How To Prepare Your Child For Little League Baseball: 17 Tips For Moms And Dads



Spring is upon us and children and parents are very focused on baseball. Parents often have a lot of questions about the best way to help ready their child for the upcoming season.

Obviously, preparation for Little League baseball, or for that matter, any sport is contingent on the child's age, his athletic ability, his goals and his motivation.

Nevertheless, here are a few general tips to help parents and kids enjoy America's favorite pastime.

1. Be sure that the coaches are nice people who understand children and who know the basics and fundamentals of baseball.

2. Be alert for bullying by coaches, by teammates, and by opponents. This does happen and this kind of behavior can turn a youngster off to baseball or to any sport.

3. Make sure your child wears a cup during practice and during games.

4. Be certain that your child understands how dangerous swinging a bat without being aware of his surroundings can be.

5. Set a few individual goals for a season. For instance, have a.275 batting average. Or, commit no more than six errors for the season. Or, have five successful sacrifice bunts. Or, strike out three batters per game.

6. Do not try to teach your youngster everything about baseball in one season. Baseball is a complicated game and a large amount of information can overwhelm your child.

7. Remind your youngster that baseball is a team game. Encourage the development of teamwork and support for fellow players and opponents.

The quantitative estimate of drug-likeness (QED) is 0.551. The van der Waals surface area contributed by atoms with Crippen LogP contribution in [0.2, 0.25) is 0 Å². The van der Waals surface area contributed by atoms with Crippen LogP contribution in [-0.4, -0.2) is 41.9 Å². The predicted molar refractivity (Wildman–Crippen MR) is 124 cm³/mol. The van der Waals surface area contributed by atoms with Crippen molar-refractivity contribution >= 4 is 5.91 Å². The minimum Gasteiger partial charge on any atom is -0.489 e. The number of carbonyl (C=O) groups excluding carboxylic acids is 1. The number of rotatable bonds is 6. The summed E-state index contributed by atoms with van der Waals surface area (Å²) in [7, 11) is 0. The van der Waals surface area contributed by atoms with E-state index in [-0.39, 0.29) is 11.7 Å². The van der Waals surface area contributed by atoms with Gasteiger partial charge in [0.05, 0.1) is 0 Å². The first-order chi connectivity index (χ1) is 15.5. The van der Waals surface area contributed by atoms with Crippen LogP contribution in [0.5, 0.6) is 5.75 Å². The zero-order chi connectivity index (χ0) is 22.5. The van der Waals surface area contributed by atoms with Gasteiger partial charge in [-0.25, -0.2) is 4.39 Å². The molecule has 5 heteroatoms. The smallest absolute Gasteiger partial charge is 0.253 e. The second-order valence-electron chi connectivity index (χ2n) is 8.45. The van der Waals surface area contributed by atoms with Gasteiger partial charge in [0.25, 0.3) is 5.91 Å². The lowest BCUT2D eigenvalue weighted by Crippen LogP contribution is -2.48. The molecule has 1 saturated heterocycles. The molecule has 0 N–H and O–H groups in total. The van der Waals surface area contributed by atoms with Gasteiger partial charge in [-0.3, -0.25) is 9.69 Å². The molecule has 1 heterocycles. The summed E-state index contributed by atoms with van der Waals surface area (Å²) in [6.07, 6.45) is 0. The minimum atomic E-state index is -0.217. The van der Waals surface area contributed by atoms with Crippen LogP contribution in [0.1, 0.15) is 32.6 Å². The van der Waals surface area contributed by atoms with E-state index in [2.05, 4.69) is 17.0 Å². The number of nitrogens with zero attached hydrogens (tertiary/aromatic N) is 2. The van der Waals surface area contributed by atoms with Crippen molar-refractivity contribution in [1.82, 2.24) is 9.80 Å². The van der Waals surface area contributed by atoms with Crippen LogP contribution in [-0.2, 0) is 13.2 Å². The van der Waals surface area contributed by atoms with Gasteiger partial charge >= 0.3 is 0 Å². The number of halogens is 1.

8. Show your child videos that demonstrate the correct ways to field, hit, throw, run the bases and pitch.

9. Educate your child about all there is to love about baseball: Fresh air, travelling to different places, meeting new kids, learning from coaches, mastering a wide array of skills.

10. If possible, see if your child can choose his own number. Have him pick the number of his favorite player or a number that has a special meaning for him.

11. Balance criticism with encouragement and positive words

12. Ask your child if he wants you to come to his games. Some kids don't like it when their parents attend their games.

13. Use outside coaches for special skills if your kid wants and need this additional training.

14. Familiarize your child with mental and psychological aspects of hitting, pitching, fielding and base running.

15. Educate your child about the rich history of The Little League.

16. When your child struggles, remind him that baseball is a long season and that he will probably have some good games and some disappointing contests.

17. Help your child to learn the importance of relaxation, confidence, focus and being resilient.


Article Source: http://EzineArticles.com/7647572. Jay P. Granat, Ph.D. is a psychotherapist and the founder of http://www.stayinthezone.com. Dr. Granat has appeared in major media outlets including Good Morning America, The New York Times, The Wall Street Journal, USA Today, The BBC, Sports Illustrated,, ESPN and The Chicago Tribune, Golf Digest named him one of America's Top Mental Gurus. He has created many self help programs for athletes including 101 Ways To Break A Hitting Slump, How To Throw More Strikes and Bedtime Stories For Young Athletes.


 

 

 


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